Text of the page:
Various Artists

Living in the Streets, Vol. 2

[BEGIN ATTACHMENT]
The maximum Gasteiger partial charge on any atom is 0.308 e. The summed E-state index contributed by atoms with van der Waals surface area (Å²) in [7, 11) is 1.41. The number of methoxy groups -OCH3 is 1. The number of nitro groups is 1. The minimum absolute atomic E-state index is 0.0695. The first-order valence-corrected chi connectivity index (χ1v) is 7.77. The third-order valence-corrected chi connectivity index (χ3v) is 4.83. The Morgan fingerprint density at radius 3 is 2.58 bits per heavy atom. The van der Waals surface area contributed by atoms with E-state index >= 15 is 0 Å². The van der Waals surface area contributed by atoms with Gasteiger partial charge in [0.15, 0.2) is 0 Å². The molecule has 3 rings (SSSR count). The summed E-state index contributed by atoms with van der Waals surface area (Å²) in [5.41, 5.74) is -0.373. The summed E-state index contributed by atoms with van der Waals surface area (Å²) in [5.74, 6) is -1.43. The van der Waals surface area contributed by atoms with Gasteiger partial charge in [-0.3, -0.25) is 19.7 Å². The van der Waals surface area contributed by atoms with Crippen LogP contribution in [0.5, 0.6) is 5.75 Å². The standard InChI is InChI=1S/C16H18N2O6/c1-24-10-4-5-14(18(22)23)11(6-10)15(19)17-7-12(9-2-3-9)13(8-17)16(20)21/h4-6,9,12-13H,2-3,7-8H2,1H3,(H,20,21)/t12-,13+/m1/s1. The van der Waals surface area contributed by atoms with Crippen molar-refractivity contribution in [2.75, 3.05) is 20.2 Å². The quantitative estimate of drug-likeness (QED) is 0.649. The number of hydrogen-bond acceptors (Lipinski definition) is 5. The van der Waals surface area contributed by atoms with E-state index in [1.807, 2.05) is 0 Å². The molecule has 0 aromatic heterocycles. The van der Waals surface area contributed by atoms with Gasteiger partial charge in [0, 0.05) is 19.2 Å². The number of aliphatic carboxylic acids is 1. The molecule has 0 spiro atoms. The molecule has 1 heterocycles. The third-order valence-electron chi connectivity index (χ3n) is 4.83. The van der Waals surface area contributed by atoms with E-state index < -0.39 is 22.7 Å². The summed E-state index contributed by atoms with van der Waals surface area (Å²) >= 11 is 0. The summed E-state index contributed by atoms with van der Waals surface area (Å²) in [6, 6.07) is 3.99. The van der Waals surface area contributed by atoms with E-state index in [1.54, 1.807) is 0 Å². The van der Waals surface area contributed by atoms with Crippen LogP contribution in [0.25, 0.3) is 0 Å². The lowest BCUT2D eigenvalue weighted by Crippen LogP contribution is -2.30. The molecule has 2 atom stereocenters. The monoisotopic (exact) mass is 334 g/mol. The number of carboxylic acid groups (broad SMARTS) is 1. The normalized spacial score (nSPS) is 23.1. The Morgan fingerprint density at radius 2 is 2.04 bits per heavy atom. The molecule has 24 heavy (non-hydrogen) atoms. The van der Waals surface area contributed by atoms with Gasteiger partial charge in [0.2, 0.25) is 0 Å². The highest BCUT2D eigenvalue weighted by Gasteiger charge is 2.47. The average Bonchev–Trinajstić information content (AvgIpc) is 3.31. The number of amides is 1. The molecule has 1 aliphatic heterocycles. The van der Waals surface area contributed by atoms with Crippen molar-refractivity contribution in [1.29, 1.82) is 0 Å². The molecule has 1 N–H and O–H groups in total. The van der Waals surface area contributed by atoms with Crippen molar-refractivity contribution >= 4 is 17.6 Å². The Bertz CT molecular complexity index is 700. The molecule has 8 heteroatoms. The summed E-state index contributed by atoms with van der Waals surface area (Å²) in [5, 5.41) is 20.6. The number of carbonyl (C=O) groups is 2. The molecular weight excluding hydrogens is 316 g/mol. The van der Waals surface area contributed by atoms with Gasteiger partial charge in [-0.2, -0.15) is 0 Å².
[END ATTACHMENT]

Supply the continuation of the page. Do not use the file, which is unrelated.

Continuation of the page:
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According to the back cover, this compilation is designed as "another dip into the melting pot of early-'70s black music -- a time where Latin, jazz, soul, and funk mixed together and would eventually beget disco." It's a fair description of the contents, which are a real quilt of obscure soul-funk from the late '60s to the late '70s, concentrating most heavily on the earlier years of that span. A quick scan of the track list reveals just two names that might be known to even the reasonably knowledgeable R&B enthusiast, and those two artists, Joe Houston and Preston Epps, are far more identified with 1950s sounds than these much later (and surprisingly worthwhile) efforts. Anyway, it's an impressive compilation, not just for the high quality and wide diversity of the music, but also because this genre of music has been far less subject to obscurity anthologies than styles like 1960s Northern soul or 1950s rockabilly have. Katie Love's "Don't Let It Go to Your Head" is an uncanny Jackson 5 imitation; Brenda George's "I Can't Stand It" also has a Jackson 5 influence, but more of an earthy soul feel; Joe Houston's "Kicking Back" has cool "Shaft"-style guitars and snake-charming sax; Byrdie Green's "Return of the Prodigal Son" is ear-catching sullen soul, with compelling blues-soul riffs; Spanky Wilson's "Kissing My Love" puts good female vocals on top of percolating organ soul-jazz; and Preston Epps' previously unreleased "Africa" is invigorating Afro-percussive soul. Not every track is up to the level of these highlights, but they usually offer worthy combinations of straight soul with jazz, African music, and hard rock guitar (though not often all at once).

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